HOWTO build a 1958, oscilloscope-based proto-Pong game

The good folks at Evil Mad Scientist Labs have unveiled their fantastic HOWTO for recreating a 1958, oscilloscope-based proto-video-game called "Tennis for Two," created by a physicist named William Higinbotham "to improve what was an otherwise lackluster visitors' day at the lab."

Before we start, let's be clear that this is not a tutorial in how to build an oscilloscope. Tennis for Two is supposed to display on a 'scope, so beg, borrow, or buy one if you don't have one handy. Older low-end analog scopes like mine (a Hameg!) usually go for $50-$150, and if nothing else, you can always make a Scope Clock out of it later.

There are three parts to the electronics that we're building. First, there is the AVR microcontroller-- the brains of the outfit. The specific variety that we're using is the ATmega168, the same chip used in (for example) the Arduino platform. Secondly, there are two handheld controllers that connect to the ATmega168 microcontroller. Each handheld controller has a knob and a button. Third, there is the digital to analog converter that takes the output from the AVR and uses it to drive the scope.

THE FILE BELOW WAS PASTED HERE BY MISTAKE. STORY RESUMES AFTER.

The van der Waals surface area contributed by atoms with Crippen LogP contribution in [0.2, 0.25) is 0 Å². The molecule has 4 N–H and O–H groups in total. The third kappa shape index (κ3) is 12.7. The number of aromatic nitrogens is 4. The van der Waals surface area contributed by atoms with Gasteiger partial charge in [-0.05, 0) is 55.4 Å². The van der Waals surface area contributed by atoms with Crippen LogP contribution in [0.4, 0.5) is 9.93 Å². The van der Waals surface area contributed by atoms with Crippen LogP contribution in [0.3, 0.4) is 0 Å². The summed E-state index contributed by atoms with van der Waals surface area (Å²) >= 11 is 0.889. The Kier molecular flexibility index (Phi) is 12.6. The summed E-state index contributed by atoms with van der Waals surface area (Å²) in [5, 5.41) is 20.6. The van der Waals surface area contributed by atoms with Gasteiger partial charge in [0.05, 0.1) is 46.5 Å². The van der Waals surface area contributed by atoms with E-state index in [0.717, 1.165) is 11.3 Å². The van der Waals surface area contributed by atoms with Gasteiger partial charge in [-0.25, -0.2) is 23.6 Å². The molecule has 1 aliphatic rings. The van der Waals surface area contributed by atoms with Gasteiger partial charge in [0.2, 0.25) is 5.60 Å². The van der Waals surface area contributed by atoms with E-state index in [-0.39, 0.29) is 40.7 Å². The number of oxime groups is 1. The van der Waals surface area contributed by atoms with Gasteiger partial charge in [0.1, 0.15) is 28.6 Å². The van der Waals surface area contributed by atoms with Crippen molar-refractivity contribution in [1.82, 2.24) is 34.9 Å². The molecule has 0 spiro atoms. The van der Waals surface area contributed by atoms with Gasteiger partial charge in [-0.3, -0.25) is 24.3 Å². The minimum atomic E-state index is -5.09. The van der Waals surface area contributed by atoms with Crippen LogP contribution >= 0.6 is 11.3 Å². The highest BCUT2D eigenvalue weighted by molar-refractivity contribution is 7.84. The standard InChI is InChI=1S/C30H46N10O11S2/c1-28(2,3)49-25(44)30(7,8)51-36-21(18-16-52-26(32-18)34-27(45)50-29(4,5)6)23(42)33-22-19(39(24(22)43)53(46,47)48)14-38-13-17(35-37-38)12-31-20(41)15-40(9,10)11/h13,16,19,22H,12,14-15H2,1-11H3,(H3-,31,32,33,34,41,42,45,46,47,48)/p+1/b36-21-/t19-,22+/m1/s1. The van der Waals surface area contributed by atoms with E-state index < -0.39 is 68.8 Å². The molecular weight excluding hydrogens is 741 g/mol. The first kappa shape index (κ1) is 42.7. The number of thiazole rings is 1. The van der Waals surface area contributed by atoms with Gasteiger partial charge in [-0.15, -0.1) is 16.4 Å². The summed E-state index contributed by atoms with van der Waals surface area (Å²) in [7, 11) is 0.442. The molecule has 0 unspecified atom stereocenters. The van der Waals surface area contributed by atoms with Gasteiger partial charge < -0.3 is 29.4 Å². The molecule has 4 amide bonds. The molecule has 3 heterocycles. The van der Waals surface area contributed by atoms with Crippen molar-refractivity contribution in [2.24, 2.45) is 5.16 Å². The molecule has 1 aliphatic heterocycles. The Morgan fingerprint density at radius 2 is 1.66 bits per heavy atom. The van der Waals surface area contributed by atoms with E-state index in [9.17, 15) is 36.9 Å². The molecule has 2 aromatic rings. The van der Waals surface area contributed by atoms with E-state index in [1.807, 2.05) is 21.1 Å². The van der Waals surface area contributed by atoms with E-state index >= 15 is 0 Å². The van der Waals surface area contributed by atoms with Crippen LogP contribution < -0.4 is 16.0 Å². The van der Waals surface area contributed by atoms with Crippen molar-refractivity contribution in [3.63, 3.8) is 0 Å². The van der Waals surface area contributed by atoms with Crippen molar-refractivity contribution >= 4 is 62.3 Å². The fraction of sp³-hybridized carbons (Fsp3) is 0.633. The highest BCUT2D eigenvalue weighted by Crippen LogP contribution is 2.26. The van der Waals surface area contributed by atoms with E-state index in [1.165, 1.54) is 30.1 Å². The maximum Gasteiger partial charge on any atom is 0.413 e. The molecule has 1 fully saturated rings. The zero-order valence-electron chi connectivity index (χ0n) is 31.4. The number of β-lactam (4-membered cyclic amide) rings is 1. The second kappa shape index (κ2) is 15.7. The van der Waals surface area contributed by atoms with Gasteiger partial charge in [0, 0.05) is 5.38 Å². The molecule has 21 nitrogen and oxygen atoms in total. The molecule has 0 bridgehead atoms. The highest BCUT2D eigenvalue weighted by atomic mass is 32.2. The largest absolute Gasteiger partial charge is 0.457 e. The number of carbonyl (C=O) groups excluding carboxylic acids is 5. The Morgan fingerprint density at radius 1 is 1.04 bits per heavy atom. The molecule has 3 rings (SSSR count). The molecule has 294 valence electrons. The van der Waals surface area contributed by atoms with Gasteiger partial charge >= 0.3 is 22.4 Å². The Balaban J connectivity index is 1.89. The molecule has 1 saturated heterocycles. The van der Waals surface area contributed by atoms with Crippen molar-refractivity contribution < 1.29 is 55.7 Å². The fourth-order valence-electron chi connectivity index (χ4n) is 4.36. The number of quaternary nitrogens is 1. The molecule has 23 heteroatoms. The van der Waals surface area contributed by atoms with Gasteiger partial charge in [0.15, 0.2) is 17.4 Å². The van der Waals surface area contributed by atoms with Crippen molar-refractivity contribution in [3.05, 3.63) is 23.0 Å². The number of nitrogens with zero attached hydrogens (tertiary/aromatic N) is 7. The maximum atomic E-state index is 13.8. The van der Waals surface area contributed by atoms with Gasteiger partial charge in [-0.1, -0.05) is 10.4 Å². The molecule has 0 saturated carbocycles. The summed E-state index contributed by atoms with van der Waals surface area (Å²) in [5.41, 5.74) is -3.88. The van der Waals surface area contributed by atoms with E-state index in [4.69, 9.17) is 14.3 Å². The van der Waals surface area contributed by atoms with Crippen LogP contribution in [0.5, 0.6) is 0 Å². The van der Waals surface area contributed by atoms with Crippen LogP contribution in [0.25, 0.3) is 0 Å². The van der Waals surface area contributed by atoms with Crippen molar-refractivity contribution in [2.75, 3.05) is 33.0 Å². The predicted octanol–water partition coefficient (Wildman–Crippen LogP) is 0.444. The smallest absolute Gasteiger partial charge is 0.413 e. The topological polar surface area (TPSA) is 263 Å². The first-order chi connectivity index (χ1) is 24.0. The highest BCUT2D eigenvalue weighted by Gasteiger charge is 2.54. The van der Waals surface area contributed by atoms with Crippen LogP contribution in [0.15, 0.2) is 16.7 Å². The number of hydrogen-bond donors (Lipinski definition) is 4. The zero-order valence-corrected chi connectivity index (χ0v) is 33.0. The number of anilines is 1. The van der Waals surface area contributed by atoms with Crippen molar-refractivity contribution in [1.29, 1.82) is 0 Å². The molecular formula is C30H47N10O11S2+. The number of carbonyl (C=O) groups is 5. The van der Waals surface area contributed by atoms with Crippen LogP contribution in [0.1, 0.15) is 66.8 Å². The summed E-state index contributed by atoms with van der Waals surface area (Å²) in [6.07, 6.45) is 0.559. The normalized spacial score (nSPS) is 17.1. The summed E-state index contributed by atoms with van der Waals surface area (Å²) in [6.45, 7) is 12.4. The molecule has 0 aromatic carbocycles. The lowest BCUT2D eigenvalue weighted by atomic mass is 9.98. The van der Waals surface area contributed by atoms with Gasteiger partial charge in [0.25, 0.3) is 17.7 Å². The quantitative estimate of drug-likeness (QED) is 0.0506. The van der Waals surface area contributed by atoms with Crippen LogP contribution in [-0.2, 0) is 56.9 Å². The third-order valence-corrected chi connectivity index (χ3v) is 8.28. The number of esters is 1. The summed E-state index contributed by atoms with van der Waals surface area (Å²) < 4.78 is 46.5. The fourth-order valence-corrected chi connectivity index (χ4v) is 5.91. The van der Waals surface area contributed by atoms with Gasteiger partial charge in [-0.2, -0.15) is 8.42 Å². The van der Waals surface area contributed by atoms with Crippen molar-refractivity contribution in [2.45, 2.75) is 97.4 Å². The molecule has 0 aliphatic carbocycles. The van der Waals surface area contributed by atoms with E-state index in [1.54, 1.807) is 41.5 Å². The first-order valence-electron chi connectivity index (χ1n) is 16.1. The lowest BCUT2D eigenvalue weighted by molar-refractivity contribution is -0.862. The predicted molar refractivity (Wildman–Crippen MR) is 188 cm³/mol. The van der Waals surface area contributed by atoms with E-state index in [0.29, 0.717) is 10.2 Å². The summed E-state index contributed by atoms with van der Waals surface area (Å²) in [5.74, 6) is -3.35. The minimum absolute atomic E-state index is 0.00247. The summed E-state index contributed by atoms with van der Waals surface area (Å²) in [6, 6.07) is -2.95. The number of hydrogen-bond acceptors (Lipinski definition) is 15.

1. The really funny thing is an AVR like the one they are using probably is equal to a substantial portion of the world’s digital computing power in 1958.

  2. The original Tennis for Two run on an analog computer anyhow, but this too is incredibly cool.


  3. This is cheating. Tennis for Two was originally made without digital components. That is why it was clever. Using microcontrollers to simulate an analog game is wrong on so many levels. This is like simulating a steamship with a gas turbine generator hidden away.

  4. I’m with BZISHI — aw come on, anyone could do that in code.

    At least use opamps and modern electronics. Believe it or not, the digital simulation is unlikely to capture the subtleties than an analog copy would.

    In fact, this is so cheatingly(*) done that is doesn’t even deserve a mention in BB.

    (*) That’s a perfectly cromulent word.

  5. I see a lot of indignant comments about opamps and steam valves, but I don’t see any links to schematics…

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